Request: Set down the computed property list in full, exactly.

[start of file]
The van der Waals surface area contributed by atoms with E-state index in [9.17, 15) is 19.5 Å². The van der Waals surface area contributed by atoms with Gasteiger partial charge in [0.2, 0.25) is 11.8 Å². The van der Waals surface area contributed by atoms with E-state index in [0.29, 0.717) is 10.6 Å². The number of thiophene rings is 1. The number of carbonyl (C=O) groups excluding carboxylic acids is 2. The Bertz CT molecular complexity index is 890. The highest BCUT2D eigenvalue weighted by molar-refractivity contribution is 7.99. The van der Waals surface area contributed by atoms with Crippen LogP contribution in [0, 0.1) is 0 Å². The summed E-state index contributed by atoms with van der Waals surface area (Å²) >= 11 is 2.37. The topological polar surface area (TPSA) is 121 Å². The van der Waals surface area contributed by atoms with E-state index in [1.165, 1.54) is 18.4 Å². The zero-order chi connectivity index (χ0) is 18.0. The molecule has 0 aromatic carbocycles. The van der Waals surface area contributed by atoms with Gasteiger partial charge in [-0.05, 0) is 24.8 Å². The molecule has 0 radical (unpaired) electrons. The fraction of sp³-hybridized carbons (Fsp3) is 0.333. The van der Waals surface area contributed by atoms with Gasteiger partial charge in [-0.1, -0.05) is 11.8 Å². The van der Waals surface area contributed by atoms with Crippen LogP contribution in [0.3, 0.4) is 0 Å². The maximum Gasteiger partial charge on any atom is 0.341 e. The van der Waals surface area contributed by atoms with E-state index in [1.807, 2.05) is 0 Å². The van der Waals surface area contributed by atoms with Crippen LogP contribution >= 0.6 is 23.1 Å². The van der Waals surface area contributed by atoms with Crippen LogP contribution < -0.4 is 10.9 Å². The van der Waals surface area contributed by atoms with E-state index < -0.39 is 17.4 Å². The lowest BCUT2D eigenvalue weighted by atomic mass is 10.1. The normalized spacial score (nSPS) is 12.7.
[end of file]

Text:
The van der Waals surface area contributed by atoms with E-state index in [9.17, 15) is 19.5 Å². The van der Waals surface area contributed by atoms with Gasteiger partial charge in [0.2, 0.25) is 11.8 Å². The van der Waals surface area contributed by atoms with E-state index in [0.29, 0.717) is 10.6 Å². The number of thiophene rings is 1. The number of carbonyl (C=O) groups excluding carboxylic acids is 2. The Bertz CT molecular complexity index is 890. The highest BCUT2D eigenvalue weighted by molar-refractivity contribution is 7.99. The van der Waals surface area contributed by atoms with Crippen LogP contribution in [0, 0.1) is 0 Å². The summed E-state index contributed by atoms with van der Waals surface area (Å²) >= 11 is 2.37. The topological polar surface area (TPSA) is 121 Å². The van der Waals surface area contributed by atoms with E-state index in [1.165, 1.54) is 18.4 Å². The zero-order chi connectivity index (χ0) is 18.0. The molecule has 0 aromatic carbocycles. The van der Waals surface area contributed by atoms with Gasteiger partial charge in [-0.05, 0) is 24.8 Å². The molecule has 0 radical (unpaired) electrons. The fraction of sp³-hybridized carbons (Fsp3) is 0.333. The van der Waals surface area contributed by atoms with Gasteiger partial charge in [-0.1, -0.05) is 11.8 Å². The van der Waals surface area contributed by atoms with Crippen LogP contribution in [0.3, 0.4) is 0 Å². The maximum Gasteiger partial charge on any atom is 0.341 e. The van der Waals surface area contributed by atoms with E-state index in [1.807, 2.05) is 0 Å². The van der Waals surface area contributed by atoms with Crippen LogP contribution >= 0.6 is 23.1 Å². The van der Waals surface area contributed by atoms with Crippen LogP contribution < -0.4 is 10.9 Å². The van der Waals surface area contributed by atoms with E-state index < -0.39 is 17.4 Å². The lowest BCUT2D eigenvalue weighted by atomic mass is 10.1. The normalized spacial score (nSPS) is 12.7.